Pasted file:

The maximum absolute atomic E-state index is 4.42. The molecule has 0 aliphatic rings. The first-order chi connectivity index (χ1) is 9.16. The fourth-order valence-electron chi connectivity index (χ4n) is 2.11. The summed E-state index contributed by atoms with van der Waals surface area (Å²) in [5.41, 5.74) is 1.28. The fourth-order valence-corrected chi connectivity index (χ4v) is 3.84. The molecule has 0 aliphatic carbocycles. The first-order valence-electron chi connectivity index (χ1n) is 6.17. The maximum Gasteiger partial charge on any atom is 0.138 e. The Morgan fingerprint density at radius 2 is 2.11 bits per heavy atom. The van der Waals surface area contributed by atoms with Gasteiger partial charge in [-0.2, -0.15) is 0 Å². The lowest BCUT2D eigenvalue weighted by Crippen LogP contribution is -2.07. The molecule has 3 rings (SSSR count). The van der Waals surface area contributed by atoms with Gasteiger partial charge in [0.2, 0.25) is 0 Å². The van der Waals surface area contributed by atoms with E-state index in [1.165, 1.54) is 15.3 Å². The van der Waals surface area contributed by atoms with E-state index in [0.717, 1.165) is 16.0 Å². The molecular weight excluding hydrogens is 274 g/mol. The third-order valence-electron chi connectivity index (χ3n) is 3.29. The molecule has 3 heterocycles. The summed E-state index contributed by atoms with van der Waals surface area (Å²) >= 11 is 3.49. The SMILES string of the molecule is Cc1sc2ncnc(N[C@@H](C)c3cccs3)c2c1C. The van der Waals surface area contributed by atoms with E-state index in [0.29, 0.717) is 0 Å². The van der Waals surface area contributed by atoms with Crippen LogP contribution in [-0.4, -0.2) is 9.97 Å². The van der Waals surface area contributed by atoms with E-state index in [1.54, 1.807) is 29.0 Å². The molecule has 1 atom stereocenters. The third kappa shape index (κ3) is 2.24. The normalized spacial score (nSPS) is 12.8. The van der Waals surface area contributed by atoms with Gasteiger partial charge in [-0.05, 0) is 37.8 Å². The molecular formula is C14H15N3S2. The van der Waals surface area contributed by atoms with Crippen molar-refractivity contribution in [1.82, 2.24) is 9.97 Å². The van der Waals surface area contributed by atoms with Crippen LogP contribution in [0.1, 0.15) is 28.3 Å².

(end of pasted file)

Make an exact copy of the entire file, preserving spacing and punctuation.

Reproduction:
The maximum absolute atomic E-state index is 4.42. The molecule has 0 aliphatic rings. The first-order chi connectivity index (χ1) is 9.16. The fourth-order valence-electron chi connectivity index (χ4n) is 2.11. The summed E-state index contributed by atoms with van der Waals surface area (Å²) in [5.41, 5.74) is 1.28. The fourth-order valence-corrected chi connectivity index (χ4v) is 3.84. The molecule has 0 aliphatic carbocycles. The first-order valence-electron chi connectivity index (χ1n) is 6.17. The maximum Gasteiger partial charge on any atom is 0.138 e. The Morgan fingerprint density at radius 2 is 2.11 bits per heavy atom. The van der Waals surface area contributed by atoms with Gasteiger partial charge in [-0.2, -0.15) is 0 Å². The lowest BCUT2D eigenvalue weighted by Crippen LogP contribution is -2.07. The molecule has 3 rings (SSSR count). The van der Waals surface area contributed by atoms with Gasteiger partial charge in [0.2, 0.25) is 0 Å². The van der Waals surface area contributed by atoms with E-state index in [1.165, 1.54) is 15.3 Å². The van der Waals surface area contributed by atoms with E-state index in [0.717, 1.165) is 16.0 Å². The molecular weight excluding hydrogens is 274 g/mol. The third-order valence-electron chi connectivity index (χ3n) is 3.29. The molecule has 3 heterocycles. The summed E-state index contributed by atoms with van der Waals surface area (Å²) >= 11 is 3.49. The SMILES string of the molecule is Cc1sc2ncnc(N[C@@H](C)c3cccs3)c2c1C. The van der Waals surface area contributed by atoms with E-state index in [0.29, 0.717) is 0 Å². The van der Waals surface area contributed by atoms with Crippen LogP contribution in [-0.4, -0.2) is 9.97 Å². The van der Waals surface area contributed by atoms with E-state index in [1.54, 1.807) is 29.0 Å². The molecule has 1 atom stereocenters. The third kappa shape index (κ3) is 2.24. The normalized spacial score (nSPS) is 12.8. The van der Waals surface area contributed by atoms with Gasteiger partial charge in [-0.05, 0) is 37.8 Å². The molecular formula is C14H15N3S2. The van der Waals surface area contributed by atoms with Crippen molar-refractivity contribution in [1.82, 2.24) is 9.97 Å². The van der Waals surface area contributed by atoms with Crippen LogP contribution in [0.1, 0.15) is 28.3 Å².